There seems to be some confusion in how to view this week’s sales of Old Master works. Some see continuing strength where others see weakness. George Gordon told The Art Newspaper, “Estimates are no lower than two years ago–the market has been maintained,” he said. But Bloomberg‘s Scott Reyburn did a year-over-year comparison:
Immediately after last night’s Johnson sale, the auction house offered a further 48 lots of Old Master paintings from other sellers which raised a total of 26 million pounds with fees, against a lower valuation of 24 million pounds.
Here, the success rate dropped to 69 percent, with just 10 works selling for hammer prices that were above the upper estimate. At the equivalent mixed-owner sale last year, Sotheby’s raised 51.5 million pounds from a 90-lot auction, with 77 percent of the material finding owners.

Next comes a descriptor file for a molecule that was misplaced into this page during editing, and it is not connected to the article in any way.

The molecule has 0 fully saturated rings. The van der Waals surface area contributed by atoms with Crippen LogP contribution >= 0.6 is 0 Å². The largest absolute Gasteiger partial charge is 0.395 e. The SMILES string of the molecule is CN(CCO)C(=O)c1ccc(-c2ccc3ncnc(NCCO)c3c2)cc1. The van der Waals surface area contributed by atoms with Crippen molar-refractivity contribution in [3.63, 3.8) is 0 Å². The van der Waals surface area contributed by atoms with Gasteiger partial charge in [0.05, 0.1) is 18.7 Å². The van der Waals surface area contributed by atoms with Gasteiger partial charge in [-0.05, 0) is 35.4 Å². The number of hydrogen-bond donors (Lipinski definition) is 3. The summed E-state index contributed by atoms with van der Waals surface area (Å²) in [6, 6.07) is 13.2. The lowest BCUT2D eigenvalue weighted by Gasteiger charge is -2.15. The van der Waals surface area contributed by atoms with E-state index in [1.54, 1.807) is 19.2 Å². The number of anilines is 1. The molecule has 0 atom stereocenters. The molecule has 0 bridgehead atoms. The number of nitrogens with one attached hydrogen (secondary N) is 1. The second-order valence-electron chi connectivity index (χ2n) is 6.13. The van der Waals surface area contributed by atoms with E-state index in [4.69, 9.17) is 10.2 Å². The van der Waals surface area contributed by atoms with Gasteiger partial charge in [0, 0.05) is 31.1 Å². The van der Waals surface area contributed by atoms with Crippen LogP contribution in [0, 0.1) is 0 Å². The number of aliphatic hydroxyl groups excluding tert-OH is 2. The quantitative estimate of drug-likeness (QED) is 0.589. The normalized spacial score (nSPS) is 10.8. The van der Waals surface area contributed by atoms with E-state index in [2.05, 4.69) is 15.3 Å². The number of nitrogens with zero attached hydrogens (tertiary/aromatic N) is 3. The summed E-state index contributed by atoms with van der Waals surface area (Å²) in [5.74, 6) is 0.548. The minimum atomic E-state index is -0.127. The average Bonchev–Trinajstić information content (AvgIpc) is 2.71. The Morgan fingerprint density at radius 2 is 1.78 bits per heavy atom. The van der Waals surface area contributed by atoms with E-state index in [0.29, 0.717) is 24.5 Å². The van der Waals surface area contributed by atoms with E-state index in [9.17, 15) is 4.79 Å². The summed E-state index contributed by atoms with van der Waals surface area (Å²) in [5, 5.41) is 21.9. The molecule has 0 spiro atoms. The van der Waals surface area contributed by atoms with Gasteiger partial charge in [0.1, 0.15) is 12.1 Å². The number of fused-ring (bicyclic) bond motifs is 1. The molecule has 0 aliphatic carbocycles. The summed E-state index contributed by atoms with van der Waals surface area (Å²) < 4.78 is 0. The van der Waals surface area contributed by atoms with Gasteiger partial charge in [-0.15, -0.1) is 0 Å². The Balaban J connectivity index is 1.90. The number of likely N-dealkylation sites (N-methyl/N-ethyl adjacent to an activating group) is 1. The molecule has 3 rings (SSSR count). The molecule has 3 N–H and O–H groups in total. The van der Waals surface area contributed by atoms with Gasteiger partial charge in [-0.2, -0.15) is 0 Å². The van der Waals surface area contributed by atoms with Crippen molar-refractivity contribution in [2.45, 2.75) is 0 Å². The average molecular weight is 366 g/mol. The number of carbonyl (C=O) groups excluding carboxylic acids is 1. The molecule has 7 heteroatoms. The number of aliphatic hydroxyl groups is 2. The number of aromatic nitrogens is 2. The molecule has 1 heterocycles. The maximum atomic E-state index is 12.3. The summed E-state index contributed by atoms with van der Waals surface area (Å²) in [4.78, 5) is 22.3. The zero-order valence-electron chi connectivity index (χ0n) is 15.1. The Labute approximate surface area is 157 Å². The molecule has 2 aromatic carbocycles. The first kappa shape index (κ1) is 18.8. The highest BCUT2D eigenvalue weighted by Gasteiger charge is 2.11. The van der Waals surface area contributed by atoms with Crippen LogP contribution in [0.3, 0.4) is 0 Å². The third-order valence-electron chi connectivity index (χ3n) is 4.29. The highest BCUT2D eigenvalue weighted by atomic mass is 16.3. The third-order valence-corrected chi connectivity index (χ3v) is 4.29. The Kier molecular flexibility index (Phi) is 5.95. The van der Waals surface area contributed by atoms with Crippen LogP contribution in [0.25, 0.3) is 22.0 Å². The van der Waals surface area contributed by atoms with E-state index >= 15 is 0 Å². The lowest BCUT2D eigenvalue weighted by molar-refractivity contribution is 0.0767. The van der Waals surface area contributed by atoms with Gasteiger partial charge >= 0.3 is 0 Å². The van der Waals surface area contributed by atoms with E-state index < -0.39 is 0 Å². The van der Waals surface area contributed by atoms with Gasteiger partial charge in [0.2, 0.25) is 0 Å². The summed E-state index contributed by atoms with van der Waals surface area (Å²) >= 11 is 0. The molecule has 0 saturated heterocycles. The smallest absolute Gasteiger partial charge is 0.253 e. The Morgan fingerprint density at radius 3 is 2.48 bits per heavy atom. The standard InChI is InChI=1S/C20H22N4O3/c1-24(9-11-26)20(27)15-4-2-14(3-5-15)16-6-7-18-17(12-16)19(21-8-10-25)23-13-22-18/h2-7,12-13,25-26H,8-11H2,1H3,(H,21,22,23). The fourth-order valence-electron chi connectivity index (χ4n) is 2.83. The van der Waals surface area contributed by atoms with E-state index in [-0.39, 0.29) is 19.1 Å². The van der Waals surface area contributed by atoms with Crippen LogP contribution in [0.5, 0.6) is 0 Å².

Excluding the Johnson property from the totals may not be a fair comparison. Auction houses bring work to market whenever and however they can. Sotheby’s total for the whole evening was £36m, only a 30% decline in sales volume. That compares favorably with the 70% decline in Contemporary art seen the week before.
Nonetheless, Reyburn offers this additional caveat not to draw too much meaning from the Old Master sales:
“A lot of people are chasing the same pictures,” Jack Kilgore, a New York-based dealer, said in an interview. “Good things are selling well. This is a small and selective market.”